This theory is verified even when another variable is added to the equation: selflessness. The first instance of the creation putting others before himself is when he takes it upon himself to provide succor for the cottagers who reside by his hovel by collecting a more ample supply of firewood for them (92). The creation reasons that he is squatting on the cottagers' land and wishes to contribute something in return. They are a great source of contentment for him, and he desires to augment their happiness. As a result of him collecting more firewood, they reap twice the benefits; they are warmer and will worry less, if not at all, about succumbing to an illness from extreme cold. Secondly, when the creation gathers kindling, the cottagers do not have to acquire it themselves and are able to devote more time to leisure, which in turn, improves their spirits. By aiding them, the creation demonstrates that he values their presence in his otherwise solitary and self-reliant life. He builds a connection with them, although from a distance that he has not previously had with anyone. The creation feels such a positive impact of the cottagers' presence on his life and overall disposition that he dubs the cottagers his "protectors" (102). It can be argued though that he is protecting them just as much, if not more, than they are protecting him. A symbiotic relationship forms because the cottagers influence the creation and he affects them.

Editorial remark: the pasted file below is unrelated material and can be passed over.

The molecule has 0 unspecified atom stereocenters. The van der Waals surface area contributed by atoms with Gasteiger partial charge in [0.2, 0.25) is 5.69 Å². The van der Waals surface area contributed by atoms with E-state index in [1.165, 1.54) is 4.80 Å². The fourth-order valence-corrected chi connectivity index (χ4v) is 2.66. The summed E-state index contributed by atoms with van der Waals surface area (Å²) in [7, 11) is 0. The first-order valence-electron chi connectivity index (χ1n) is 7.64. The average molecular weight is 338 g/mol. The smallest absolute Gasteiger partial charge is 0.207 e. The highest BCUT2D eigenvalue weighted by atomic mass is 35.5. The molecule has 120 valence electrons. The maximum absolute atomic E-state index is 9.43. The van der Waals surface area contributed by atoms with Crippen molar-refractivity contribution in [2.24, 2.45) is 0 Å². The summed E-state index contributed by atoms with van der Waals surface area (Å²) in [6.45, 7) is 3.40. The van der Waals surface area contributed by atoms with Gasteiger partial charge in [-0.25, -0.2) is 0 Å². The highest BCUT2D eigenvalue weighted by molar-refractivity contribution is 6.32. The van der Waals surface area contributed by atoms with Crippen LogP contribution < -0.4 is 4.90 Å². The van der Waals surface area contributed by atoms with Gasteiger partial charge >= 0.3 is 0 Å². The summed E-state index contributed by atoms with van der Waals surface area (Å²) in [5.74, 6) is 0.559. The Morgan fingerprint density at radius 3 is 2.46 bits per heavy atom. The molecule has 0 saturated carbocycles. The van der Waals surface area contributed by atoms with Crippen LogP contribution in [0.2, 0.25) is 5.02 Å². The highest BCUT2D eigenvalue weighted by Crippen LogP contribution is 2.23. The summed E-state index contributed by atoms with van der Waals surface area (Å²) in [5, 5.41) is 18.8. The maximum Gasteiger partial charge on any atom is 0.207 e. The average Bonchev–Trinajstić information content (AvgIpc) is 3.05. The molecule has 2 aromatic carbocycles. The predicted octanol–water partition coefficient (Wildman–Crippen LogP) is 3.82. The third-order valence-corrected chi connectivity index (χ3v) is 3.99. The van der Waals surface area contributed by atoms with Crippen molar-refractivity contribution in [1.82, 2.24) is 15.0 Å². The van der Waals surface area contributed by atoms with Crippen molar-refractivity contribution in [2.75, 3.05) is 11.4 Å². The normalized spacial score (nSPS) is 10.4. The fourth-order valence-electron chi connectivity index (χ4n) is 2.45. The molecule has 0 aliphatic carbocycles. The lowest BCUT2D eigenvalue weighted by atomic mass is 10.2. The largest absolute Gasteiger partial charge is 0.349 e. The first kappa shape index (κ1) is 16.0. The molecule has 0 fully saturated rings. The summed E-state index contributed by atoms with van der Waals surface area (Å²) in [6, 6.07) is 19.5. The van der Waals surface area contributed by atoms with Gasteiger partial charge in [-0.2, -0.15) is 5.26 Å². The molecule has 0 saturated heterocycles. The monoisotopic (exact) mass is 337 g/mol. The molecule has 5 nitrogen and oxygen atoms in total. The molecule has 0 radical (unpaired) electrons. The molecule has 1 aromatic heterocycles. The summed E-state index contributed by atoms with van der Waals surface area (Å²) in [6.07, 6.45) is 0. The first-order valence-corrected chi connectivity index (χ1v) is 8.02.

The human connection the creation builds with the cottagers one learns is, in fact, an illusion, since it is eventually shattered despite the creation's efforts to live peacefully side by side both literally and figuratively next to his cottager safeguards. He does not successfully appeal to the emotions of Agatha and Felix, the young cottagers, and Safie, Felix's beloved, in the same way as he does with De Lacey, Agatha and Felix's father. The creation attempts to create something of his own by constructing family ties; he attaches himself to a family that is not his and fails miserably to reach his goal to have a family: "Who can describe their horror and consternation on beholding me? Agatha fainted, and Safie, unable to attend to her friend, rushed out of the cottage. Felix darted forward, and with supernatural force tore me from his father, to whose knees I clung; in a transport of fury, he dashed me to the ground and struck me violently with a stick" (115). The creation immediately leaves the scene and runs back to his hovel; he allows himself to be attacked and defeated by someone who is obviously smaller and weaker than he. In other words, the creation is beaten by someone who is much more human than him, although he could have and should have, in all probability, trounced Felix. Such an easy win for Felix and a humiliating loss for the creation illustrate the effects of the dejection he now feels. The fight is not his only loss; he loses everything that is dear to him in an instant. He loses the possibility of acceptance and instead suffers the sting of utter rejection. After he flees, the creation comes to realize from his other wanderings that his family of cottagers is not his family at all, but are models for the rest of humankind. Individuals such as the cottagers are caring, gentle, and sensitive, of a more refined quality than most, and they are terrified of him, so it is highly likely that others of a rougher nature will react the same way toward him, if not worse: "There was none among the myriads of men that existed who would pity or assist me...[F]rom that moment I declared everlasting war against the species, and more than all, against him who had formed me and sent me forth to this insupportable misery" (116). No one is willing to look beyond his exterior and it is this unwillingness for others to positively acknowledge him that is the impetus for the creation's hatred toward all.